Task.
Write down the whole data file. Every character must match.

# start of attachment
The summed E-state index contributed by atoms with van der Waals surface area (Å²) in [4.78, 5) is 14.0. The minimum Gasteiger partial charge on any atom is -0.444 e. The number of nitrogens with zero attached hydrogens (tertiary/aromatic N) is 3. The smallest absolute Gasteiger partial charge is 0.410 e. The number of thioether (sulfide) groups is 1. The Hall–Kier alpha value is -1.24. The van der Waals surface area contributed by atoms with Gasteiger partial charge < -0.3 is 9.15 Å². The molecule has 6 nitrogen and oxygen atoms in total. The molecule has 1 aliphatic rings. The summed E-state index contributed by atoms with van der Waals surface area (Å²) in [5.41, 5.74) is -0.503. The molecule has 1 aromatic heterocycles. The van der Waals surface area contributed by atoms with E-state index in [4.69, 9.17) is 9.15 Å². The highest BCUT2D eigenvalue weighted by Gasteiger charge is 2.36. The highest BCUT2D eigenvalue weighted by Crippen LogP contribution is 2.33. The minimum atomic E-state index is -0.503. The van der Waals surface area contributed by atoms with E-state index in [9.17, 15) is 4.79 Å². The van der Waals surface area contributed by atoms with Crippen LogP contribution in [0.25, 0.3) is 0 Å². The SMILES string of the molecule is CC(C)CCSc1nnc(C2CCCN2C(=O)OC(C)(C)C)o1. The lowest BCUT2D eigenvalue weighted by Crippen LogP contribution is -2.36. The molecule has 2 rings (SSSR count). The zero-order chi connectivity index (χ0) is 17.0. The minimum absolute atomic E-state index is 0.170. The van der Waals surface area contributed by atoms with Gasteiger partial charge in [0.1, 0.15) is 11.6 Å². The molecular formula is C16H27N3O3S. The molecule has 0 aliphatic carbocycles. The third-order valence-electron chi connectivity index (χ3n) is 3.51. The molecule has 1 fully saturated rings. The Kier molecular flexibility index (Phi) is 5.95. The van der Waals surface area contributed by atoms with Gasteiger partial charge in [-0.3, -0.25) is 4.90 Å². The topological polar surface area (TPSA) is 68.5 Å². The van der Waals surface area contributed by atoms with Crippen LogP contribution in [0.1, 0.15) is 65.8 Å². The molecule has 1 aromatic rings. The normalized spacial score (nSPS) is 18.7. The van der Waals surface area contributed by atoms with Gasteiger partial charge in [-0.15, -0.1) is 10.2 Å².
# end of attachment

The summed E-state index contributed by atoms with van der Waals surface area (Å²) in [4.78, 5) is 14.0. The minimum Gasteiger partial charge on any atom is -0.444 e. The number of nitrogens with zero attached hydrogens (tertiary/aromatic N) is 3. The smallest absolute Gasteiger partial charge is 0.410 e. The number of thioether (sulfide) groups is 1. The Hall–Kier alpha value is -1.24. The van der Waals surface area contributed by atoms with Gasteiger partial charge < -0.3 is 9.15 Å². The molecule has 6 nitrogen and oxygen atoms in total. The molecule has 1 aliphatic rings. The summed E-state index contributed by atoms with van der Waals surface area (Å²) in [5.41, 5.74) is -0.503. The molecule has 1 aromatic heterocycles. The van der Waals surface area contributed by atoms with E-state index in [4.69, 9.17) is 9.15 Å². The highest BCUT2D eigenvalue weighted by Gasteiger charge is 2.36. The highest BCUT2D eigenvalue weighted by Crippen LogP contribution is 2.33. The minimum atomic E-state index is -0.503. The van der Waals surface area contributed by atoms with E-state index in [9.17, 15) is 4.79 Å². The van der Waals surface area contributed by atoms with Crippen LogP contribution in [0.25, 0.3) is 0 Å². The SMILES string of the molecule is CC(C)CCSc1nnc(C2CCCN2C(=O)OC(C)(C)C)o1. The lowest BCUT2D eigenvalue weighted by Crippen LogP contribution is -2.36. The molecule has 2 rings (SSSR count). The zero-order chi connectivity index (χ0) is 17.0. The minimum absolute atomic E-state index is 0.170. The van der Waals surface area contributed by atoms with Gasteiger partial charge in [0.1, 0.15) is 11.6 Å². The molecular formula is C16H27N3O3S. The molecule has 0 aliphatic carbocycles. The third-order valence-electron chi connectivity index (χ3n) is 3.51. The molecule has 1 fully saturated rings. The Kier molecular flexibility index (Phi) is 5.95. The van der Waals surface area contributed by atoms with Gasteiger partial charge in [-0.3, -0.25) is 4.90 Å². The topological polar surface area (TPSA) is 68.5 Å². The van der Waals surface area contributed by atoms with Crippen LogP contribution in [0.1, 0.15) is 65.8 Å². The molecule has 1 aromatic rings. The normalized spacial score (nSPS) is 18.7. The van der Waals surface area contributed by atoms with Gasteiger partial charge in [-0.15, -0.1) is 10.2 Å².